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cat seems drunk

post #1 of 12
Thread Starter 
My cat seems to act drunk like he can't walk strait and he falls over a lot. Also he will not eat very much and he is very skinny, have tried all kinds of food.... but he just kinda eats a couple of peices.
post #2 of 12
Poor kitty. Is he eating atleast 1 cup of food a day? Depending on the quality of food you give to your cat, the amounts are different. For instance, if you feed him a very expensive food, they only need 3/4-1 cup of food a day. If your feeding him the cheaper stuff he needs twice as much. How old is your cat and has he always been skinny? Summertime makes cats shed and appear to be thinner. My cats lost some weight during the summer because they didn't eat as much with the crazy heat wave that was going on! Here's some information I found about Weight loss in cats.

Weight Loss In Cats

Weight loss is a physical condition that results from a negative caloric balance, as in when metabolic utilization and excretion of essential nutrients exceed the caloric supply. Simply, more calories are being burned off than are being taken in. Weight loss is considered clinically important when it exceeds 10 percent of the normal body weight and is not associated with fluid loss.

During weight loss, the appetite may be normal, increased or decreased.

What to Watch For:




Flatulence (gas).

Difficulty swallowing.

Coprophagia (eating one’s own stool).

There are many reasons for loss of weight. Some of these include:

Dietary causes.


Malabsorptive disorders.

Maldigestive disorders.

Metabolic disorders.

Excessive nutrient loss.

Neuromuscular diseases.

Excessive use of calories.

Confirmation of weight loss is necessary. A thorough knowledge of history and clinical signs in addition to appropriate diagnostic tests are indicated when diagnosing an underlying cause of weight loss. Initial diagnostics include:

Fecal examination.

Complete blood count (CBC).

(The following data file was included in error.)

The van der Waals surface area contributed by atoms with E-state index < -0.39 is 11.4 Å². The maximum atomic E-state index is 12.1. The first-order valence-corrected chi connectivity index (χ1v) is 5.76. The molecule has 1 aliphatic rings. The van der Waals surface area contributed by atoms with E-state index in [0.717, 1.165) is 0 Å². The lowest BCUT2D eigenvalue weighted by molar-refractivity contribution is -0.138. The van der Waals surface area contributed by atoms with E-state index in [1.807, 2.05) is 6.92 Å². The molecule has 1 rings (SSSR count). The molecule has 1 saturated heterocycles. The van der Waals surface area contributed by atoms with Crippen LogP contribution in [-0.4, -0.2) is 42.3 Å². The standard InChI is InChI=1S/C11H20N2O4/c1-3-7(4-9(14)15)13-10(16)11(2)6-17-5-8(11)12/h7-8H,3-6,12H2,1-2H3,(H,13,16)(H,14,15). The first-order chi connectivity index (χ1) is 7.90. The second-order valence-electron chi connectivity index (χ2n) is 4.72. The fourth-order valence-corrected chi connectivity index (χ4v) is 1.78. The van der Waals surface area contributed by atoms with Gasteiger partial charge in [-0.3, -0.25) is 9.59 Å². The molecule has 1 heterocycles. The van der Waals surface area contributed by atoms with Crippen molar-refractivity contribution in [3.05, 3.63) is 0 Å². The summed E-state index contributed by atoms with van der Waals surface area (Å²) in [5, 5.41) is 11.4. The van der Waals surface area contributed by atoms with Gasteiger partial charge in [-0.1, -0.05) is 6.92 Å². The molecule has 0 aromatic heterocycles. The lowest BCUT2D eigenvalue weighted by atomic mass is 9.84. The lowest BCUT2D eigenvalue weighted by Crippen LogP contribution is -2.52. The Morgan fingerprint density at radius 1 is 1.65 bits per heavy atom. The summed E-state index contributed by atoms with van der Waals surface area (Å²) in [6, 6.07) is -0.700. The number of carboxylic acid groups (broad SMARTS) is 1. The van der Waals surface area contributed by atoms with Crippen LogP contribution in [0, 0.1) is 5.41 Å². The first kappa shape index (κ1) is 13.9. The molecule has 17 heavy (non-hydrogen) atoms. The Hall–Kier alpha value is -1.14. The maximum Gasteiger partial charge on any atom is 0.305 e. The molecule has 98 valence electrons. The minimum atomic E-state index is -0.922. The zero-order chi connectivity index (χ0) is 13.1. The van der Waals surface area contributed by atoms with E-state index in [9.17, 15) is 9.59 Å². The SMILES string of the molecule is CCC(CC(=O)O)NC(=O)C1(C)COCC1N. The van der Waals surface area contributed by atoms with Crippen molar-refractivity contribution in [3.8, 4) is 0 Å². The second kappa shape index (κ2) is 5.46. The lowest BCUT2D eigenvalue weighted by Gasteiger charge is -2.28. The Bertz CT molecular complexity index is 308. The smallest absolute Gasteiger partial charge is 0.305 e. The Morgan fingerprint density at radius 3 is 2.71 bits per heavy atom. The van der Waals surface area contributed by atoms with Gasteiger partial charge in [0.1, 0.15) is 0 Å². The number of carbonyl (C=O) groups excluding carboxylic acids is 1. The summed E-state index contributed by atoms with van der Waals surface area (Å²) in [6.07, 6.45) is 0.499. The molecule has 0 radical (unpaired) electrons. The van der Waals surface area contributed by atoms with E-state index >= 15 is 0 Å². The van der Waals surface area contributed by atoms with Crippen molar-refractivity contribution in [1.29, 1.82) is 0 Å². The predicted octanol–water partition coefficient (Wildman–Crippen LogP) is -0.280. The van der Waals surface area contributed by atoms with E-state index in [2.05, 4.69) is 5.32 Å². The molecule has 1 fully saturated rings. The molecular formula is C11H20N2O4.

Biochemical profile.


Thoracic (chest) and abdominal radiographs (x-rays).

Radioimmunoassay of serum trypsin-like immunoreactivity (TLI).

There are several things your veterinarian might recommend for symptomatic treatment prior to instituting a full diagnostic work up. Treatment is most often administered on an outpatient basis.

If an underlying cause has been identified, treat or remove it if possible.

Sufficient caloric nutrition in the form of adequate amounts of an appropriate, high-quality diet.


Appetite stimulants.

Supplementation with vitamins and minerals for severely malnourished patients.

Parenteral (intravenous) nutrition for patients who cannot take food orally.

Comfortable and stress-free environment, especially when eating.

An appropriate exercise regime

Home Care
Administer prescribed diet and medication. Periodically, your pet's weight should be recorded. Contact your veterinarian if there is recurrence or change in condition.

This Information is from:

Pet Place- Anorexia
post #3 of 12
Tum your kitty needs to see a vet. There could be something major wrong with him and only a professional vet will be able to determine what that is. Please take your kitty to a vet tomorrow. Good luck!
post #4 of 12
Has he been hit in the head recently? It could be a concussion. I caught Jorin in a sliding glass door when we first got them, and he was acting like that for hours. I cuddled him and kept him from sleeping for about 12 hrs, waking him up every 15 minutes or so, kept him in a dark, quiet room. he was fine the next day (although I think I scrambled his wits, he's aggressively affectionate now, when he was indifferent before. Maybe he appreciated my efforts?) I'd advise taking him to the vet if at all possible.
post #5 of 12
liver problems will also cause a cat to be unbalanced. and can be fatal. please go to the vet asap!!!
post #6 of 12
PLEASE take you kitty to the VET Immediately and have our cat checked.

Does this sound familiar if so please have kitty checked for Vestibular Disease

Symptoms are:

ataxia (lack of coordination without weakness or involuntary spasms - in other words, stumbling and staggering around)

motion sickness - reason for eating?

nystagmus (back and forth or rotational eye movements. The movements will be slower in one direction. This is the side where the neurologic lesion is likely to be; however, nystagmus is named according to the direction of the fast component i.e. there may be left nystagmus but the lesion is probably on the right side of the vestibular apparatus.)

Head tilt (usually toward the side of the lesion)

Falling to one side (usually toward the side of the lesion)

Trouble with other nerves controlling the head and face

Good Luck!
post #7 of 12
One more thing how long has he been like this? Has he access to the outside? Could he have gotten into some antifreeze? If the answer is YES to the abobe do not loose a second and PLEASE get him to the VET now!!!
post #8 of 12
It's been a few days since you first posted and I was wondering how your kitty is doing?
post #9 of 12
YES -how is your furbaby? Please let us know!
post #10 of 12
I just saw that you are on line - I would really love to know what happend to your furbaby. Is it alright?
post #11 of 12
What happened with your kitty? I hope he is doing well, and that everything is okay...
post #12 of 12
I had sent her an e-mail and unfortunately kitty was diagnosed with an advanced case of Feline Leukemia and had to be euthanized.
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